Second, we develop a methodology for proving that Imp programs satisfy some formal specification of their behavior. We introduce the notion of Hoare triples — Imp programs annotated with pre- and post-conditions describing what should be true about the memory in which they are started and what they promise to make true about the memory in which they terminate — and the reasoning principles of Hoare Logic, a "domain-specific logic" specialized for convenient compositional reasoning about imperative programs, with concepts like "loop invariant" built in.
This part of the course will give you a taste of the key ideas and mathematical tools used for a wide variety of real-world software and hardware verification tasks.

Type Systems

Our final major topic, covering the last third of the course, is type systems, a powerful set of tools for establishing properties of all programs in a given language.
Type systems are the best established and most popular example of a highly successful class of formal verification techniques known as lightweight formal methods. These are reasoning techniques of modest power — modest enough that automatic checkers can be built into compilers, linkers, or program analyzers and thus be applied even by programmers unfamiliar with the underlying theories. (Other examples of lightweight formal methods include hardware and software model checkers and run-time property monitoring, a collection of techniques that allow a system to detect, dynamically, when one of its components is not behaving according to specification).
In a sense, this topic brings us full circle: the language whose properties we study in this part, called the simply typed lambda-calculus, is essentially a simplified model of the core of Coq itself!


System Requirements

Coq runs on Windows, Linux, and OS X. You will need:
  • A current installation of Coq, available from the Coq home page. Everything should work with version 8.4.
  • An IDE for interacting with Coq. Currently, there are two choices:
    • Proof General is an Emacs-based IDE. It tends to be preferred by users who are already comfortable with Emacs. It requires a separate installation (google "Proof General").
    • CoqIDE is a simpler stand-alone IDE. It is distributed with Coq, but on some platforms compiling it involves installing additional packages for GUI libraries and such.


Each chapter includes numerous exercises. Each is marked with a "star rating," which can be interpreted as follows:
  • One star: easy exercises that underscore points in the text and that, for most readers, should take only a minute or two. Get in the habit of working these as you reach them.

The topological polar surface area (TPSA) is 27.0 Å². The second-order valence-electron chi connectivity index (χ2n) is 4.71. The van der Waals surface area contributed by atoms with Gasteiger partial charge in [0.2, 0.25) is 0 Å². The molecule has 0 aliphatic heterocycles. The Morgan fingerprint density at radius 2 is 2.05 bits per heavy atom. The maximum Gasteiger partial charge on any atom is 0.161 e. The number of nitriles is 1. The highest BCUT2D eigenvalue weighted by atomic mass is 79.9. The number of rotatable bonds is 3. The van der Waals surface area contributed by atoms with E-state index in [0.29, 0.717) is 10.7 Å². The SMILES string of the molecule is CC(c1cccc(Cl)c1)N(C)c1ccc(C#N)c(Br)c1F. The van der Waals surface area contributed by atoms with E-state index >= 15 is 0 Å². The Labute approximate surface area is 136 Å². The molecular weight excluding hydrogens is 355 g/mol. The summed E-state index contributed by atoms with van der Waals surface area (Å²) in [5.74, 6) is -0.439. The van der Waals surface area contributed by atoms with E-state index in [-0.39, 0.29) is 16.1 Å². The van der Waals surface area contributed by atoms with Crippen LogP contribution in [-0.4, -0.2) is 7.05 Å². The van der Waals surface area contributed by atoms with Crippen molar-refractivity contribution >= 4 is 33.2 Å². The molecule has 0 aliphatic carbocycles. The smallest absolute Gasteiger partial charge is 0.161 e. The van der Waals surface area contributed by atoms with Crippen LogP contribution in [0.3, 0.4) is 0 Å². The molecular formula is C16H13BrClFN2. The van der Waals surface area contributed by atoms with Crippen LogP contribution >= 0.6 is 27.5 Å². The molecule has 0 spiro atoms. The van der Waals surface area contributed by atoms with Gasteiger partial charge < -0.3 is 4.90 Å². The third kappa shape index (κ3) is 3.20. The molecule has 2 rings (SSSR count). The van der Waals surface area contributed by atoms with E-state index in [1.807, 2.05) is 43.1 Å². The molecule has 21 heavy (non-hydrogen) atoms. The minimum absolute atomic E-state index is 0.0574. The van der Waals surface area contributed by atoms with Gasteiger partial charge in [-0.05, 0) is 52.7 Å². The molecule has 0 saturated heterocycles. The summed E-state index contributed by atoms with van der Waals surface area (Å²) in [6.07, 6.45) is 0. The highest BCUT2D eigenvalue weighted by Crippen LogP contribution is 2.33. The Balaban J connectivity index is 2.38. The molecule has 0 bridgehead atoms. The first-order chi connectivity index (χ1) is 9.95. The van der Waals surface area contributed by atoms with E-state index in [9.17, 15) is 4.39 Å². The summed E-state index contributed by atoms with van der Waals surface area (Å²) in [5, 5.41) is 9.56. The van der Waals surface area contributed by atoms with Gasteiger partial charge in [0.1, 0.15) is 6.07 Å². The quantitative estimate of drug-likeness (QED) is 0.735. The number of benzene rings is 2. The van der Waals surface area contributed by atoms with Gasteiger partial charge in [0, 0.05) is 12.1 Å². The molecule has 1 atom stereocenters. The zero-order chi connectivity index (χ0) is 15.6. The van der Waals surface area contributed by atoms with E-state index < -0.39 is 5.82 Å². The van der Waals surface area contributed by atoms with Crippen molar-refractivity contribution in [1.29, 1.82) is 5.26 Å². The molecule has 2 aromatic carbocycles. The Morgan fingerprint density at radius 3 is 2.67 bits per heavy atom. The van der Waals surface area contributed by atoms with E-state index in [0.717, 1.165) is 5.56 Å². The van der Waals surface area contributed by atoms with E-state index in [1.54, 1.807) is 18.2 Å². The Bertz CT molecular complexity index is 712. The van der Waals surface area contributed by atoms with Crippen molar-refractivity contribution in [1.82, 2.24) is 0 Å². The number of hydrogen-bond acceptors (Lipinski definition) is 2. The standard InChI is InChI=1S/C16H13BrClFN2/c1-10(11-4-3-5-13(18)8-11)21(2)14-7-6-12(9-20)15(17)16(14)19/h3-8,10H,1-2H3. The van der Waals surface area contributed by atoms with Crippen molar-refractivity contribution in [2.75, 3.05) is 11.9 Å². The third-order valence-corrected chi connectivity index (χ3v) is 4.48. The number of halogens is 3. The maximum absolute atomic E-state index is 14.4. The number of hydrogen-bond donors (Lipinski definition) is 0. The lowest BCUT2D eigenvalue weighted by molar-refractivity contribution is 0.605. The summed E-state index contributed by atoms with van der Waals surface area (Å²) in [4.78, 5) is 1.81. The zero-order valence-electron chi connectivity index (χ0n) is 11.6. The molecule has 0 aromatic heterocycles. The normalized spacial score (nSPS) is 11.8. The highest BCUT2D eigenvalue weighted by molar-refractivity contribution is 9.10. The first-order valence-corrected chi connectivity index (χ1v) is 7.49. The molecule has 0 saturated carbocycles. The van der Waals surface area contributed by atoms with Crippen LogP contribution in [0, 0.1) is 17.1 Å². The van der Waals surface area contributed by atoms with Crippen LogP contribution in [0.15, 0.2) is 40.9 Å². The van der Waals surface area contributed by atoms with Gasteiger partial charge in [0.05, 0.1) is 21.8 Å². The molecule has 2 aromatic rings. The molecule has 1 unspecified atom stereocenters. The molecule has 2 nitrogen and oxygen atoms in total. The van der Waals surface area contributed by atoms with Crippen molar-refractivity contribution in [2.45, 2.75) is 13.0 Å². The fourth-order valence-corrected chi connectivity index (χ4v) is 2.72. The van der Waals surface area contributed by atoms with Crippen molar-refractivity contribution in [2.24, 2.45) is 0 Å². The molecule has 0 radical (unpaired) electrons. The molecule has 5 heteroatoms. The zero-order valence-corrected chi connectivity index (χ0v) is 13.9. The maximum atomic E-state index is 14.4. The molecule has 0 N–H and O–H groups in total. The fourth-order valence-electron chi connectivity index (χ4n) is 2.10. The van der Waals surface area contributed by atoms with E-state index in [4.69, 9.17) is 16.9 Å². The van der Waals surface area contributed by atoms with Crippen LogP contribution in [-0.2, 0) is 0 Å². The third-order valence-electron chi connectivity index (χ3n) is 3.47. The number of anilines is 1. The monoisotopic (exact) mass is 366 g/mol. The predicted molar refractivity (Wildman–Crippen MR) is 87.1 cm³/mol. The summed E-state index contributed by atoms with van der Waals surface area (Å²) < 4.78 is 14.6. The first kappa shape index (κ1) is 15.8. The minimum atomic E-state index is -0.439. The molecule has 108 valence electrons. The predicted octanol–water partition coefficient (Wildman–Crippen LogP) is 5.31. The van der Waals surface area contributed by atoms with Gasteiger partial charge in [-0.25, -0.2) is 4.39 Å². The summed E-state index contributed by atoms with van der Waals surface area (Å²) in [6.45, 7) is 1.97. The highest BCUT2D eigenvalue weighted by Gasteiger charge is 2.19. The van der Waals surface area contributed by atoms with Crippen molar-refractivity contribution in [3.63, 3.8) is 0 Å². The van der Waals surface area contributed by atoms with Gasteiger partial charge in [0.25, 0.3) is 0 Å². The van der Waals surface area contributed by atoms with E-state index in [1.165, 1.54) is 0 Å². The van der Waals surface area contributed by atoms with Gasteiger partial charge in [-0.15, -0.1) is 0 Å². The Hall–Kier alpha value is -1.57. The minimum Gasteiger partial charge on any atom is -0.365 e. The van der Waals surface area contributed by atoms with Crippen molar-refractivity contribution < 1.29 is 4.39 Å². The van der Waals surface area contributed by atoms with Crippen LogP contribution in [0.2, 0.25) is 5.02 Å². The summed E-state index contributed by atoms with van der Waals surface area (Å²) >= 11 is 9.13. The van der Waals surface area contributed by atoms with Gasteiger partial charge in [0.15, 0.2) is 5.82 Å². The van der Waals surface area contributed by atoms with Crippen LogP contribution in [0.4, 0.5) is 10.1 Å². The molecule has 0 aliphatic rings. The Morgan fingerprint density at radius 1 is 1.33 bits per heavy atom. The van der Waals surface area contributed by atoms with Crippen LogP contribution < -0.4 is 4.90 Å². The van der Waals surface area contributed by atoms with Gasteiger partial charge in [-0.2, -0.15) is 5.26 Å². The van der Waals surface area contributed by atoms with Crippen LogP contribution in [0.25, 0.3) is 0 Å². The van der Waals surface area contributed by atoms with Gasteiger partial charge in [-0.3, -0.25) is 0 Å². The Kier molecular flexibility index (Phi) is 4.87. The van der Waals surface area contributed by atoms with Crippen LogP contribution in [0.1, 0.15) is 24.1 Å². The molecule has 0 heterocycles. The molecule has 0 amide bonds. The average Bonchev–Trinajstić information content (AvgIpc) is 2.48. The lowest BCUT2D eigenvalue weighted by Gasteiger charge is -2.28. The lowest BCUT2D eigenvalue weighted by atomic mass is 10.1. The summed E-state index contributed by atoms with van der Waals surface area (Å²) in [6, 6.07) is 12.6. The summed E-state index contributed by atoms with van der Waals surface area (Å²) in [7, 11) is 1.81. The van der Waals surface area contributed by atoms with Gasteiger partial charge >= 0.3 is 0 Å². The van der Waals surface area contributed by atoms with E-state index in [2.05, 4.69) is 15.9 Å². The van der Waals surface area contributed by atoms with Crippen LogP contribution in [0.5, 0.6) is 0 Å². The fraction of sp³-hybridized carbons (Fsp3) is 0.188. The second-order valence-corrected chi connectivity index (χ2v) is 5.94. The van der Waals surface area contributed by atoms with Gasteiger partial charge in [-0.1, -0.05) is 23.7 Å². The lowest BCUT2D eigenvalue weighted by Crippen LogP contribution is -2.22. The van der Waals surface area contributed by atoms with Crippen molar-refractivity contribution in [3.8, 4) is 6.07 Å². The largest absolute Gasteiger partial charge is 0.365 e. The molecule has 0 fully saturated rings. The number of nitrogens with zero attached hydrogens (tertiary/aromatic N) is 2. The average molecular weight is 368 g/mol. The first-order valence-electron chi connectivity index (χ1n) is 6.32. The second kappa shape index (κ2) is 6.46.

• Two stars: straightforward exercises (five or ten minutes).
  • Three stars: exercises requiring a bit of thought (ten minutes to half an hour).
  • Four and five stars: more difficult exercises (half an hour and up).
Also, some exercises are marked "advanced", and some are marked "optional." Doing just the non-optional, non-advanced exercises should provide good coverage of the core material. "Advanced" exercises are for readers who want an extra challenge (and, in return, a deeper contact with the material). "Optional" exercises provide a bit of extra practice with key concepts and introduce secondary themes that may be of interest to some readers.
Please do not post solutions to the exercises in public places: Software Foundations is widely used both for self-study and for university courses. Having solutions easily available makes it much less useful for courses, which typically have graded homework assignments. The authors respectfully request that readers not post solitions to the exercises anyplace where they can be found by search engines.

Chapter Dependencies

A diagram of the dependencies between chapters and some suggested paths through the material can be found in the file deps.html.

Downloading the Coq Files

A tar file containing the full sources for the "release version" of these notes (as a collection of Coq scripts and HTML files) is available here:   
If you are using the notes as part of a class, you may be given access to a locally extended version of the files, which you should use instead of the release version.

Note for Instructors

If you intend to use these materials in your own course, you will undoubtedly find things you'd like to change, improve, or add. Your contributions are welcome!
Please send an email to Benjamin Pierce, and we'll set you up with read/write access to our subversion repository and developers' mailing list; in the repository you'll find a README with further instructions.


Thanks to the efforts of a team of volunteer translators, Software Foundations can now be enjoyed in Japanese: